This is the 155th in my series of Forgotten Books.
I have been a fan of Kristine Kathryn Rusch for close to 25 years. I met her in the early 1990’s in New Orleans at one of the NOLACons. She and Dean Wesley Smith came there for several years. I read some of her early works and was blown away by her novella “The Gallery of His Dreams” (1992), which dealt with Matthew Brady and the Civil War. She went on to edit The Magazine of Fantasy and Science Fiction for 6 years.
Recently I had the chance to get all eight novels in her recent Anniversary Day series and I grabbed the chance. The Retrieval Artist has been a series she has revisited regularly since 2002. Others had recommended this series to me so I dove right on in.
Anniversary Day begins on a fateful day on the moon, when terrorists destroy part of the dome protecting the city of Armstrong from the cold vacuum outside. Thousands died and each year thereafter there was a celebration of those who survived. Detective Bartholomew Nyquist and his partner were both seriously injured in that original explosion. Four years later, he is back at work. His partner Ursula Palmette was not as lucky and had to leave the police force. So Anniversary Day is always a day seen with trepidation.
Now, four years after the original blast, something is going wrong. The Mayor of Armstrong is getting ready to make his annual speech and is glad-handing the crowd when he suddenly gets rigid and goes into cardiac arrest. Similarly the Governor General of the Moon finds herself attacked in the same way. Moon Security Chief Noelle DeRicci realizes there is something going on and enlists Nyquist to check out the attacks. Another mayor is attacked, but that attack fails. Security measures uncover a major plot to blow all the city domes on the moon.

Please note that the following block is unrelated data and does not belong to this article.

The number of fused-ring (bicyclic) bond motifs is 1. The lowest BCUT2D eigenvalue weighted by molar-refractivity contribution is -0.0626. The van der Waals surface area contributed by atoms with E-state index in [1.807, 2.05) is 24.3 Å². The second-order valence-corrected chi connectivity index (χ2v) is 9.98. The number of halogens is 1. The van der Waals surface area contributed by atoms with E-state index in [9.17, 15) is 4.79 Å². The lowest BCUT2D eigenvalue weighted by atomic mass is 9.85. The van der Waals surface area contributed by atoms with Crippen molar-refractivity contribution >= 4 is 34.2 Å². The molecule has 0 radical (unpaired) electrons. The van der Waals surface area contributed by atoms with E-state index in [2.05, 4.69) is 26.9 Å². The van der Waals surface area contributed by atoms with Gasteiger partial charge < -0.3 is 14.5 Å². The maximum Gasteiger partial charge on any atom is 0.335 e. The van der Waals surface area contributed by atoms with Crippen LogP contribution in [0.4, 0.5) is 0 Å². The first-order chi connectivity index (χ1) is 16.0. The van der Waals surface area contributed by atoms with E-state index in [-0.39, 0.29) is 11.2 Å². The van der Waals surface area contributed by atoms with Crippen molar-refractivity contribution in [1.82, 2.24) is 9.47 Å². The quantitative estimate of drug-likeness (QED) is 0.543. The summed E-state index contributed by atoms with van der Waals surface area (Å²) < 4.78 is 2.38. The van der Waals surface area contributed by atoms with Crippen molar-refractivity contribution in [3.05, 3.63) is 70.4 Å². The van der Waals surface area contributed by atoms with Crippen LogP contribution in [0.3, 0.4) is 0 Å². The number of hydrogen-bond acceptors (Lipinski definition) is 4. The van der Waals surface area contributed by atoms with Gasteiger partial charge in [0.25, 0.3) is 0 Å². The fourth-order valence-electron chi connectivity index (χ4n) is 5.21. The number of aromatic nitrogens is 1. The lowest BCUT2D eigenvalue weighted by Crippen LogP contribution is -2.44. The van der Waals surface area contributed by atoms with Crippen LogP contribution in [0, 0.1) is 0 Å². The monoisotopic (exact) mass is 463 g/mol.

Nyquist pursues the clues as a policeman. DeRicci also contacts Miles Flint, the Retrieval Artist, who works outside all systems in tracking down people, who begins to track from another direction. They find clues that point to the big plot and realize they have very little time to prevent the total destruction of life on the Moon.
Anniversary Day is the first novel in an eight-novel sequence. The final was published this year, so I know I can read the entire story, unlike some other series where long times pass between installments and I, as a reader, lose track of the story and have to re-read thousands of pages to get back into the plot. Phil Farmer and Riverworld cured me of this, as did Gene Wolfe and the New Sun books. George R.R. Martin is the current one like that.
Anniversary Day is a good, fast police procedural thriller with interesting characters and a well fleshed universe. It was so good, I immediately read the second book, Blowback. It’s just as good. I don’t have time to read eight novels by the same person in a row, but I plan to read the rest during the coming year. I think this will be a very good year.
As always, your mileage could vary, but I don’t think so. This is good stuff. Check it out.
Series organizer Patti Abbott hosts more Friday Forgotten Book reviews at her own blog, and posts a complete list of participating blogs.
I enjoyed the Retrieval Artist series, and this one is equally fun.
I have some Kristine Kathryn Rusch books on my shelf. Time to read one! Nice review!
Scott, I’m several books behind on the Retrieval Artist series, though I did get the ebook of this when it was offered. Now I know more and will probably get the others, as I do like most of Rusch’s work (though not the ones written in first person present tense).
And if I haven’t already said it, it’s sure nice to have you back on FFB.